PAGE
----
Vendetta did not consider himself to be an impetuous man. Perhaps, on occasion, he could admit to letting his temper get the better of him—times when rage filled him and there was nothing left but purpose and the desire for bloodshed—but he liked to think he was rational. Patient. Like all true predators, he could wait decades to spring a trap if need be. For all his reputation, not a soul ever seemed to see him coming. But he was in Lightside at the moment, where his reputation didn’t really mean anything and so it was a moot point.
Dusk had begun to fall over London, bathing the city in a watery golden-orange glow. Vendetta’s car slunk through the city streets like a prowling cat, the engine little more than a faint purr as they made their way back to his flat through the heavy traffic. He paid little mind to the Lightsiders, however—instead, electing to scribble down notes in a small journal. Lightside was…dull. Tame. Certainly the technology was of some interest to him, but, for the most part, to live here was to live in tedium. Not that Darkside was much better at times, but the principle was the part that counted. And he had business here at present, which made it matter even less.
Traffic began to thin for a touch as the car wound its way south east. Cool, damp air flooded into the limo’s back seat through a cracked window. The chill almost reminded him of evenings at the Heights; of storms that shook the study windows and rain echoing through the greenhouse. Home. A faint prickle of unease momentarily disrupted his veneer of effortless calm. It had been years, and Holborn was long dead, but the thought of his home falling into someone else’s hands still sent waves of ire through him along with the paranoid thought of “what if?” He tried to clear the thought with a mental reminder that most of his enemies were either dead or cowards and, those that were neither, were currently in no position to test him…it only worked so far. Perhaps there was some truth after all to the notion that he was becoming a homebody.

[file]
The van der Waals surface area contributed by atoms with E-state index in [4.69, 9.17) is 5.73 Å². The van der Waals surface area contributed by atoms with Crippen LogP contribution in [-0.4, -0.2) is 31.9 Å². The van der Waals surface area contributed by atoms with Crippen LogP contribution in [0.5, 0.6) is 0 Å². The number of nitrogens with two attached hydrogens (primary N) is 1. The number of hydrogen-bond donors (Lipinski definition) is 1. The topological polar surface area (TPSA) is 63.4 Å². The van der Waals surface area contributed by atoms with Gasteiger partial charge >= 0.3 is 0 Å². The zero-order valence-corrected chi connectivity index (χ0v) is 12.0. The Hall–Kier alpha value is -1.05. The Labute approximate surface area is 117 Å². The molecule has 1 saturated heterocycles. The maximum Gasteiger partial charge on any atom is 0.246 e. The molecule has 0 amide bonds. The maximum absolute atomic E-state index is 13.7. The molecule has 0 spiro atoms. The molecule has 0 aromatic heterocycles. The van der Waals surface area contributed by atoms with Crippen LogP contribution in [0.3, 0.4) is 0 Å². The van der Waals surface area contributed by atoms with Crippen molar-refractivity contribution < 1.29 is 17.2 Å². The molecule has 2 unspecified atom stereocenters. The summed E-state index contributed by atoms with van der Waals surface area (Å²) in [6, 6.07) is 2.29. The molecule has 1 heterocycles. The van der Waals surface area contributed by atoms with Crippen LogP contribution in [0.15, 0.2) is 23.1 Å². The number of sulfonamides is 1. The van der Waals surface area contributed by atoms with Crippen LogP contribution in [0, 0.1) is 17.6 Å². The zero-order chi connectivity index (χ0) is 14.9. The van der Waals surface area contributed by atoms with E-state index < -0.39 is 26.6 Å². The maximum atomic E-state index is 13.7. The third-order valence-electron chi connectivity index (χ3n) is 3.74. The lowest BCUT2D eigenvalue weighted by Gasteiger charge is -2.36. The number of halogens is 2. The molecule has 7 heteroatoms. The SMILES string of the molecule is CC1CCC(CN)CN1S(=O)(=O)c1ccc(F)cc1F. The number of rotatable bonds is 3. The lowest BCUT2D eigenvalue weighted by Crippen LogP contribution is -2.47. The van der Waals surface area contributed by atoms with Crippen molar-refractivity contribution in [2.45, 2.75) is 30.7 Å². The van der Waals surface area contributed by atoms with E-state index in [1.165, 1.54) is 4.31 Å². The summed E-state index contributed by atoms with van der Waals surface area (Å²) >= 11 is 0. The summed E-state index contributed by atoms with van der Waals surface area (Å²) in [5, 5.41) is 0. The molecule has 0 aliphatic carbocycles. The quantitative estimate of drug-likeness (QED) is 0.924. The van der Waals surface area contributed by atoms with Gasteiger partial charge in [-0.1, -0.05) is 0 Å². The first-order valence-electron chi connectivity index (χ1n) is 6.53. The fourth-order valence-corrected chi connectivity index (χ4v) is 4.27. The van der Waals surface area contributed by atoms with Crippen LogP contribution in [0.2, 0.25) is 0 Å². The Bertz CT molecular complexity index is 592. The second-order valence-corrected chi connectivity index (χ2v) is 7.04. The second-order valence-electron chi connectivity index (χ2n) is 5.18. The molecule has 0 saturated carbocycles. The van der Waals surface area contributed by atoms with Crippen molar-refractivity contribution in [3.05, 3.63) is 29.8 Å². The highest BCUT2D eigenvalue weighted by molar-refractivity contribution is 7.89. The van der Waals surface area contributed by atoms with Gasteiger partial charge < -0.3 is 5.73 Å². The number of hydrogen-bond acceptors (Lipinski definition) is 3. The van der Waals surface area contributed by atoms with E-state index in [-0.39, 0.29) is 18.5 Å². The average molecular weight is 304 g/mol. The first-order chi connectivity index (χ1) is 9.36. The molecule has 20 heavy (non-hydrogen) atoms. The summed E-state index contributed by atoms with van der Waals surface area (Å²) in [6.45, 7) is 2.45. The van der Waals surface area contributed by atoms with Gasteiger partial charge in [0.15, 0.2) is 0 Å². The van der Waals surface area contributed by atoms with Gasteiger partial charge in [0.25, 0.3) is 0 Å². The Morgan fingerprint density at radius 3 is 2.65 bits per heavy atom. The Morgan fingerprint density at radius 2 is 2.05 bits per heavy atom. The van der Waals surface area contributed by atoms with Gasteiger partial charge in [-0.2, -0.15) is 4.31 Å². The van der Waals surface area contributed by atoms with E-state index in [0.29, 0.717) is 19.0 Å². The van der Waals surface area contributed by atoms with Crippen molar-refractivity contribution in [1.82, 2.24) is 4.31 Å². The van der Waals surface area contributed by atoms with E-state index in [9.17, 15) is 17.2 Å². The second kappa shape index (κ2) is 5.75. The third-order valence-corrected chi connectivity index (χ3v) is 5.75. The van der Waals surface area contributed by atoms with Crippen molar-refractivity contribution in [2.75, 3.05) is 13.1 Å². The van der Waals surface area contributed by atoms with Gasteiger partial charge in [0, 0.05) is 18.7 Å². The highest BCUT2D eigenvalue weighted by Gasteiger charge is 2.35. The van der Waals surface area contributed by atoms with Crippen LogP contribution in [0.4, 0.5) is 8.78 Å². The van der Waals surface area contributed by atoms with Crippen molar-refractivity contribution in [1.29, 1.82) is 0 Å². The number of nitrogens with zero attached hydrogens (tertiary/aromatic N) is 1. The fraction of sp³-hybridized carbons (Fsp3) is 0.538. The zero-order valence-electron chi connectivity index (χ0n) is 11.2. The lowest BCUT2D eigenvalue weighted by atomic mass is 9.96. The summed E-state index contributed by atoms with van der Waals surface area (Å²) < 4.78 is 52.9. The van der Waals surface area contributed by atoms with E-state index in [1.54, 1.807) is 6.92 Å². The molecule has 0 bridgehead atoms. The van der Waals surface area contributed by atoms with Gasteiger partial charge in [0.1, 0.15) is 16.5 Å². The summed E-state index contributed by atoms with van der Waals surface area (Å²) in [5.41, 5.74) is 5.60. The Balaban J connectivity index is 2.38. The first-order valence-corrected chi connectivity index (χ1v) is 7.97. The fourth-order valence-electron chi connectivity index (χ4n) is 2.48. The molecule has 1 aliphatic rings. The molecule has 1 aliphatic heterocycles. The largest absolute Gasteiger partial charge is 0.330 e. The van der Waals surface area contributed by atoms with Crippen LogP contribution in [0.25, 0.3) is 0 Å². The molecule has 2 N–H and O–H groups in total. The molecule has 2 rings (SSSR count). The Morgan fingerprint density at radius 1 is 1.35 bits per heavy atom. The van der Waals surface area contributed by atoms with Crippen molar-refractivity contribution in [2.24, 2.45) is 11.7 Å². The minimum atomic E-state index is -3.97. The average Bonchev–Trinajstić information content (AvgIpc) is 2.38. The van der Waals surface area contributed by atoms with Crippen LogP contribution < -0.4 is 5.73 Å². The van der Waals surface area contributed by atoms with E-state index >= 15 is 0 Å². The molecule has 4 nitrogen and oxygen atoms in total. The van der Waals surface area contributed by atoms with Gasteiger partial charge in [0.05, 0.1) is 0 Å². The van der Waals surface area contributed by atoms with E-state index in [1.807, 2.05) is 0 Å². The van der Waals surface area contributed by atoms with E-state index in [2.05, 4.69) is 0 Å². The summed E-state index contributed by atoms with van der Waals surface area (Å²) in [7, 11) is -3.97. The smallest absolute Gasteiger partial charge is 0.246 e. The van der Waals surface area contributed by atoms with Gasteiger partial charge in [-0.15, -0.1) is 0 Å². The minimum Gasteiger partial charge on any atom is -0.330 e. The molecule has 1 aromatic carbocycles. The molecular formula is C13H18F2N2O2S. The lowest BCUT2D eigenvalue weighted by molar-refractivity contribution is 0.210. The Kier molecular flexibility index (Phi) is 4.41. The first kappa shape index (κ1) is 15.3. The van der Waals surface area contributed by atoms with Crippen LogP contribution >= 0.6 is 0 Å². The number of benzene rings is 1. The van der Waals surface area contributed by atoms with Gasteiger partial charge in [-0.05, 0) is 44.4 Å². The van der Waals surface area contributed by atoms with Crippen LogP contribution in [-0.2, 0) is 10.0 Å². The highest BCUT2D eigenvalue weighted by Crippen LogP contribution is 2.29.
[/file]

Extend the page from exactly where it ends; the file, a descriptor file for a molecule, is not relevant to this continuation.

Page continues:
The crackle of the radio from the driver’s seat intruded on his thoughts, prompting a frown. It would have been nearly inaudible to a human, but it grated on Vendetta’s ears like harsh static. The beginnings of a frown settling over his features, he closed his book with a snap and leaned forward to activate the intercom.